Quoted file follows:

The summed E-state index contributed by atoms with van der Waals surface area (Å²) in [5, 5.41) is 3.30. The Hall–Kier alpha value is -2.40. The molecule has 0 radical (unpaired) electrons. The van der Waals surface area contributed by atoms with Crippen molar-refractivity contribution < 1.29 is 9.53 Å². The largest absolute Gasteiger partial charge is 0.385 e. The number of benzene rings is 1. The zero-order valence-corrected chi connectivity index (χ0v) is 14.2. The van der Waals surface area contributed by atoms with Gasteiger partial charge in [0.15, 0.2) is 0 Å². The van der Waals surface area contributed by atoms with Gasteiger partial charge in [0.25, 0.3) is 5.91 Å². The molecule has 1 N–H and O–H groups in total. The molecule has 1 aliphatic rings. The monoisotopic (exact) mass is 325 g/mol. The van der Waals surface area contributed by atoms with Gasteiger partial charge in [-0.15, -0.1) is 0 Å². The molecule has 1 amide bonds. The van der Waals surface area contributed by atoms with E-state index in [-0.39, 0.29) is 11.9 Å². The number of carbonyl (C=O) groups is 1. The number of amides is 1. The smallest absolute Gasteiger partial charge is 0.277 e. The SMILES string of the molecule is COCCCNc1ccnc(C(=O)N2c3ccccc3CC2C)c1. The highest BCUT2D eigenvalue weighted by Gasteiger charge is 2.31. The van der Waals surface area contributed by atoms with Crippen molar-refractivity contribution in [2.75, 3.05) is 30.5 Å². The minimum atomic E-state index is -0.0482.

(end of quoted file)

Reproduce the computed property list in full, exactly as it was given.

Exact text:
The summed E-state index contributed by atoms with van der Waals surface area (Å²) in [5, 5.41) is 3.30. The Hall–Kier alpha value is -2.40. The molecule has 0 radical (unpaired) electrons. The van der Waals surface area contributed by atoms with Crippen molar-refractivity contribution < 1.29 is 9.53 Å². The largest absolute Gasteiger partial charge is 0.385 e. The number of benzene rings is 1. The zero-order valence-corrected chi connectivity index (χ0v) is 14.2. The van der Waals surface area contributed by atoms with Gasteiger partial charge in [0.15, 0.2) is 0 Å². The van der Waals surface area contributed by atoms with Gasteiger partial charge in [0.25, 0.3) is 5.91 Å². The molecule has 1 N–H and O–H groups in total. The molecule has 1 aliphatic rings. The monoisotopic (exact) mass is 325 g/mol. The van der Waals surface area contributed by atoms with Gasteiger partial charge in [-0.15, -0.1) is 0 Å². The molecule has 1 amide bonds. The van der Waals surface area contributed by atoms with E-state index in [-0.39, 0.29) is 11.9 Å². The number of carbonyl (C=O) groups is 1. The number of amides is 1. The smallest absolute Gasteiger partial charge is 0.277 e. The SMILES string of the molecule is COCCCNc1ccnc(C(=O)N2c3ccccc3CC2C)c1. The highest BCUT2D eigenvalue weighted by Gasteiger charge is 2.31. The van der Waals surface area contributed by atoms with Crippen molar-refractivity contribution in [2.75, 3.05) is 30.5 Å². The minimum atomic E-state index is -0.0482.